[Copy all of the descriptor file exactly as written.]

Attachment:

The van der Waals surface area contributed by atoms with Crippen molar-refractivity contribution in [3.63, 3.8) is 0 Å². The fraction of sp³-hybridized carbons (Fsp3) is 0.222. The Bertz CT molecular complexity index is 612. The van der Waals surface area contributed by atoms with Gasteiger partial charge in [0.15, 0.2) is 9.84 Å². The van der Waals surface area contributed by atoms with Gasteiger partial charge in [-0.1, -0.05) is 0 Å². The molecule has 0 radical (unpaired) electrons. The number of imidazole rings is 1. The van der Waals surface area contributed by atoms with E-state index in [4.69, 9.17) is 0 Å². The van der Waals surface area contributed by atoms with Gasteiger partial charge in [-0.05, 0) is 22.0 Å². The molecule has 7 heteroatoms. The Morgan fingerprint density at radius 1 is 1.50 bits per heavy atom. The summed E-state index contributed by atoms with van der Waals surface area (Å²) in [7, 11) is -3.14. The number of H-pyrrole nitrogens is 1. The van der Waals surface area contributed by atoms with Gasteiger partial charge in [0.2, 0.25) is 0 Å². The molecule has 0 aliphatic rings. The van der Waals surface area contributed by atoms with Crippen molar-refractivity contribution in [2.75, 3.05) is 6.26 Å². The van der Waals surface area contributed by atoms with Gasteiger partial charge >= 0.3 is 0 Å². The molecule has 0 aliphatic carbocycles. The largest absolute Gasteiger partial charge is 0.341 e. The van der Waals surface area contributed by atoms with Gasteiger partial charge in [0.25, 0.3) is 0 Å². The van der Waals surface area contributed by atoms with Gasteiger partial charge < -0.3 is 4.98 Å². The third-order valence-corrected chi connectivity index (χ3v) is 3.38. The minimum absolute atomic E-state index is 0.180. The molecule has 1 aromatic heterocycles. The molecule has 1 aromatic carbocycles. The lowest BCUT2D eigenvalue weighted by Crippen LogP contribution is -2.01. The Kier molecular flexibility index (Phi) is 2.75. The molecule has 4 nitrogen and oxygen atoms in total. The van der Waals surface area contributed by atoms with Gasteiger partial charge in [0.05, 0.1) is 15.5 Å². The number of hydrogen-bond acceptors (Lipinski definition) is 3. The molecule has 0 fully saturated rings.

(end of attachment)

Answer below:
The van der Waals surface area contributed by atoms with Crippen molar-refractivity contribution in [3.63, 3.8) is 0 Å². The fraction of sp³-hybridized carbons (Fsp3) is 0.222. The Bertz CT molecular complexity index is 612. The van der Waals surface area contributed by atoms with Gasteiger partial charge in [0.15, 0.2) is 9.84 Å². The van der Waals surface area contributed by atoms with Gasteiger partial charge in [-0.1, -0.05) is 0 Å². The molecule has 0 radical (unpaired) electrons. The number of imidazole rings is 1. The van der Waals surface area contributed by atoms with E-state index in [4.69, 9.17) is 0 Å². The van der Waals surface area contributed by atoms with Gasteiger partial charge in [-0.05, 0) is 22.0 Å². The molecule has 7 heteroatoms. The Morgan fingerprint density at radius 1 is 1.50 bits per heavy atom. The summed E-state index contributed by atoms with van der Waals surface area (Å²) in [7, 11) is -3.14. The number of H-pyrrole nitrogens is 1. The van der Waals surface area contributed by atoms with Gasteiger partial charge in [0.2, 0.25) is 0 Å². The molecule has 0 aliphatic rings. The van der Waals surface area contributed by atoms with Crippen molar-refractivity contribution in [2.75, 3.05) is 6.26 Å². The van der Waals surface area contributed by atoms with Gasteiger partial charge >= 0.3 is 0 Å². The molecule has 0 aliphatic carbocycles. The largest absolute Gasteiger partial charge is 0.341 e. The van der Waals surface area contributed by atoms with Gasteiger partial charge in [0.25, 0.3) is 0 Å². The van der Waals surface area contributed by atoms with Gasteiger partial charge < -0.3 is 4.98 Å². The third-order valence-corrected chi connectivity index (χ3v) is 3.38. The minimum absolute atomic E-state index is 0.180. The molecule has 1 aromatic heterocycles. The molecule has 1 aromatic carbocycles. The lowest BCUT2D eigenvalue weighted by Crippen LogP contribution is -2.01. The Kier molecular flexibility index (Phi) is 2.75. The molecule has 4 nitrogen and oxygen atoms in total. The van der Waals surface area contributed by atoms with Gasteiger partial charge in [0.05, 0.1) is 15.5 Å². The number of hydrogen-bond acceptors (Lipinski definition) is 3. The molecule has 0 fully saturated rings.